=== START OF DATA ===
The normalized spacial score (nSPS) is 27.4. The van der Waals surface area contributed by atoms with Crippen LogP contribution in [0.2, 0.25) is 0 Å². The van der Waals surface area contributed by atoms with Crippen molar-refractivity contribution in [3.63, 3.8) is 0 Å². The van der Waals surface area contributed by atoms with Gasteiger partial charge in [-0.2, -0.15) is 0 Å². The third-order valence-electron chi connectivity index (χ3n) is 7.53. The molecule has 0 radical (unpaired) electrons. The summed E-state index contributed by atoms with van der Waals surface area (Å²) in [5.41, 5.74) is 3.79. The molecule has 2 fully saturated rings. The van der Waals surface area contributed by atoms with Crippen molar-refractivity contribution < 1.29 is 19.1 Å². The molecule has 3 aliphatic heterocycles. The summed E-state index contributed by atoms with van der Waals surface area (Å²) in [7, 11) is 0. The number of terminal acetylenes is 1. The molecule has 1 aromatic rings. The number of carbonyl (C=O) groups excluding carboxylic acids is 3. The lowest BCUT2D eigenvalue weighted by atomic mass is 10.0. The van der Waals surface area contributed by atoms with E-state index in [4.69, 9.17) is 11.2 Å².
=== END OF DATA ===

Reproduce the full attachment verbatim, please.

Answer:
The normalized spacial score (nSPS) is 27.4. The van der Waals surface area contributed by atoms with Crippen LogP contribution in [0.2, 0.25) is 0 Å². The van der Waals surface area contributed by atoms with Crippen molar-refractivity contribution in [3.63, 3.8) is 0 Å². The van der Waals surface area contributed by atoms with Gasteiger partial charge in [-0.2, -0.15) is 0 Å². The third-order valence-electron chi connectivity index (χ3n) is 7.53. The molecule has 0 radical (unpaired) electrons. The summed E-state index contributed by atoms with van der Waals surface area (Å²) in [5.41, 5.74) is 3.79. The molecule has 2 fully saturated rings. The van der Waals surface area contributed by atoms with Crippen molar-refractivity contribution < 1.29 is 19.1 Å². The molecule has 3 aliphatic heterocycles. The summed E-state index contributed by atoms with van der Waals surface area (Å²) in [7, 11) is 0. The number of terminal acetylenes is 1. The molecule has 1 aromatic rings. The number of carbonyl (C=O) groups excluding carboxylic acids is 3. The lowest BCUT2D eigenvalue weighted by atomic mass is 10.0. The van der Waals surface area contributed by atoms with E-state index in [4.69, 9.17) is 11.2 Å².